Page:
Why? Let’s think about it for a moment. What care tasks are you in charge of at home? Do you have anyone else to help you? Do you outsource them? Do you have a washing machine? Access to clean water? Reliable electricity? A creche at your workplace? Of course, accessible services and resources are key to improving the situation and reducing the time women spend on care work. But above all, the equal sharing of the responsibilities between women and men will drastically reduce the time spent on unpaid care activities.  

This gender disparity in time use creates an enormous restriction on women’s time and their ability to choose how and what to use it on. When we quantify this time, we can see that what may appear like an individual/household issue, is actually an enormous economic one. This year’s Oxfam Davos Report, Time to Care, estimates the value of unpaid care work at 10.8 trillion dollars per year or around 13% of the global GDP. In Tunisia, the number is even more dramatic, the domestic and care economy is estimated to be equivalent to 64% of the GDP. 

Dividing care work more fairly 

If care work was more equally shared between men and women, and public institutions invested more in quality public services, the time and intensity of care activities would decrease. This would free up women’s time to use as they want. Be that in the paid workforce, in their community, at school, or on their own well being. Well, in fact, we would all benefit from that.  

Hanging the laundry out to dry, as with all other care work, is a neither a man or woman’s job. This is my obvious reality, and the one in which I believe many of us live. Is it yours? If so, here are some ways to silence the voices of the ‘Others’ in your life, change the dialogue on unpaid care and shift the norms which can limit women from flourishing in all areas of their lives.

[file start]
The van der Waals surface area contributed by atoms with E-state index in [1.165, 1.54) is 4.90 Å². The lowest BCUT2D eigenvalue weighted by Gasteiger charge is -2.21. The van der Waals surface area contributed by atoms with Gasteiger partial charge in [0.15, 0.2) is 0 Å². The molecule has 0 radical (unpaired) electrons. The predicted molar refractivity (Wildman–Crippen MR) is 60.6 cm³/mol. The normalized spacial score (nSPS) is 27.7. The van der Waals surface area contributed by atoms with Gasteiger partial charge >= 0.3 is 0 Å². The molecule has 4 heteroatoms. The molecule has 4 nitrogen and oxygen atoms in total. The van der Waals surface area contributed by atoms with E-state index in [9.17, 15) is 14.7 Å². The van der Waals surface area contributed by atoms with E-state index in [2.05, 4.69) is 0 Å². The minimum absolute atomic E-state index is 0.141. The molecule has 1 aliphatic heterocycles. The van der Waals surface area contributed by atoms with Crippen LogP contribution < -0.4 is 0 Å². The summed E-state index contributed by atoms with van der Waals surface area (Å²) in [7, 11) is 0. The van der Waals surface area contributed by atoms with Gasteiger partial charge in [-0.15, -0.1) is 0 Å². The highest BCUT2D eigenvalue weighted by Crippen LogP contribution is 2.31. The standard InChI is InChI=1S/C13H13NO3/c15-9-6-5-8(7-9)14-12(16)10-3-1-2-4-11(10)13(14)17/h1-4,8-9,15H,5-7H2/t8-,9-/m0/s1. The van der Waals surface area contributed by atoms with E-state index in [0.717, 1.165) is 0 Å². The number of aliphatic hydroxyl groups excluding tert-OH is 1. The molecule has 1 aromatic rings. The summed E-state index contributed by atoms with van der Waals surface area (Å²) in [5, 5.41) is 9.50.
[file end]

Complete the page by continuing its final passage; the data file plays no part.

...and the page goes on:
1. Look into your daily life. Use the Oxfam Care Calculator to see just how much unpaid care work you do and how much money you would earn if this work was adequately valued. Use the Care Calculator to start a family experimentPut your number of hours up on the fridge, and compare all your numbers and how they differ between family members.
  2. Connect with local women’s rights organizations and get involved in their advocacy work on unpaid care and parental leave. Make sure to see if they provide support services to assist carers. 
  3. Say it to politicians. Sign Oxfam’s Make Care Count Petition to lobby governments to increase public investment in care services and parental leave. If you are in a country such as Tunisia which has a gender-responsive budget law adopted but has not put in practice yet, talk to your local representative. You have the right to be present in the consultative sessions for planning and budgeting at the local level. Check out the Marsad Budget initiative for more information.  
  4. If you have a partner, take the opportunity to speak to them about the amount of time spent on care work, how it is a shared responsibility and how together you can envision and plan your life together differently in solidarity. And in the workplace, if you’re a soon to be father, take your paternity leave. 

Soufia Galand

This post was originally written for the Women’s Economic Empowerment Knowledge Hub. Find out more about the initiative here.